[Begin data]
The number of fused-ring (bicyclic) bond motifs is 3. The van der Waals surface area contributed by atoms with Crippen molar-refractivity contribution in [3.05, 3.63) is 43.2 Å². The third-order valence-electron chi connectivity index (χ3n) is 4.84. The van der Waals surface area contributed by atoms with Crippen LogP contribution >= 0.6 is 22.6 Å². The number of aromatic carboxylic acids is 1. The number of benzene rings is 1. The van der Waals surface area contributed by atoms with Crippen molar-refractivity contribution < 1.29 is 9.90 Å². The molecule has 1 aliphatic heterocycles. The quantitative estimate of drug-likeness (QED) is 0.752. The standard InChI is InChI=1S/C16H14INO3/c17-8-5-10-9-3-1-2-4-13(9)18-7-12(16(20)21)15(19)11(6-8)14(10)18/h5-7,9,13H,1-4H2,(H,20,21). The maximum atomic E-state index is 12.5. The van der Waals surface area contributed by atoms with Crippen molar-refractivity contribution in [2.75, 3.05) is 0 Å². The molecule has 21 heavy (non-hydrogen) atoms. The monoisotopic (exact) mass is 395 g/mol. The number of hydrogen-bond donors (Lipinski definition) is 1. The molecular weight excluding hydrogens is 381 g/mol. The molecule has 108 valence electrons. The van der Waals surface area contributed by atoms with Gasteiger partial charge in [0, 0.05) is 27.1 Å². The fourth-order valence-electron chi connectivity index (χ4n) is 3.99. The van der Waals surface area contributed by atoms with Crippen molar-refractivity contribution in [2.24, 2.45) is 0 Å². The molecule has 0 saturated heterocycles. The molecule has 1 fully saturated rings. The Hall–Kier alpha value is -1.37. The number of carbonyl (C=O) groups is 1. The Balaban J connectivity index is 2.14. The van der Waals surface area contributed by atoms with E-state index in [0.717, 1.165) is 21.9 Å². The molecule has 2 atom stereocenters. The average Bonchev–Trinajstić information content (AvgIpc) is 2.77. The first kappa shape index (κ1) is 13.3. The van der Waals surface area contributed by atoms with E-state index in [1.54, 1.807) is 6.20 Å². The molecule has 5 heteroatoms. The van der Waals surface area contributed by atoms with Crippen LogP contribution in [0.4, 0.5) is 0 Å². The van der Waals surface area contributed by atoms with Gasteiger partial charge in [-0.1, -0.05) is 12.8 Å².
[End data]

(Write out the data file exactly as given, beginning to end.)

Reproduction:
The number of fused-ring (bicyclic) bond motifs is 3. The van der Waals surface area contributed by atoms with Crippen molar-refractivity contribution in [3.05, 3.63) is 43.2 Å². The third-order valence-electron chi connectivity index (χ3n) is 4.84. The van der Waals surface area contributed by atoms with Crippen LogP contribution >= 0.6 is 22.6 Å². The number of aromatic carboxylic acids is 1. The number of benzene rings is 1. The van der Waals surface area contributed by atoms with Crippen molar-refractivity contribution < 1.29 is 9.90 Å². The molecule has 1 aliphatic heterocycles. The quantitative estimate of drug-likeness (QED) is 0.752. The standard InChI is InChI=1S/C16H14INO3/c17-8-5-10-9-3-1-2-4-13(9)18-7-12(16(20)21)15(19)11(6-8)14(10)18/h5-7,9,13H,1-4H2,(H,20,21). The maximum atomic E-state index is 12.5. The van der Waals surface area contributed by atoms with Crippen molar-refractivity contribution in [2.75, 3.05) is 0 Å². The molecule has 21 heavy (non-hydrogen) atoms. The monoisotopic (exact) mass is 395 g/mol. The number of hydrogen-bond donors (Lipinski definition) is 1. The molecular weight excluding hydrogens is 381 g/mol. The molecule has 108 valence electrons. The van der Waals surface area contributed by atoms with Gasteiger partial charge in [0, 0.05) is 27.1 Å². The fourth-order valence-electron chi connectivity index (χ4n) is 3.99. The van der Waals surface area contributed by atoms with Crippen molar-refractivity contribution in [2.24, 2.45) is 0 Å². The molecule has 0 saturated heterocycles. The molecule has 1 fully saturated rings. The Hall–Kier alpha value is -1.37. The number of carbonyl (C=O) groups is 1. The Balaban J connectivity index is 2.14. The van der Waals surface area contributed by atoms with E-state index in [0.717, 1.165) is 21.9 Å². The molecule has 2 atom stereocenters. The average Bonchev–Trinajstić information content (AvgIpc) is 2.77. The first kappa shape index (κ1) is 13.3. The van der Waals surface area contributed by atoms with E-state index in [1.54, 1.807) is 6.20 Å². The molecule has 5 heteroatoms. The van der Waals surface area contributed by atoms with Crippen LogP contribution in [0.4, 0.5) is 0 Å². The van der Waals surface area contributed by atoms with Gasteiger partial charge in [-0.1, -0.05) is 12.8 Å².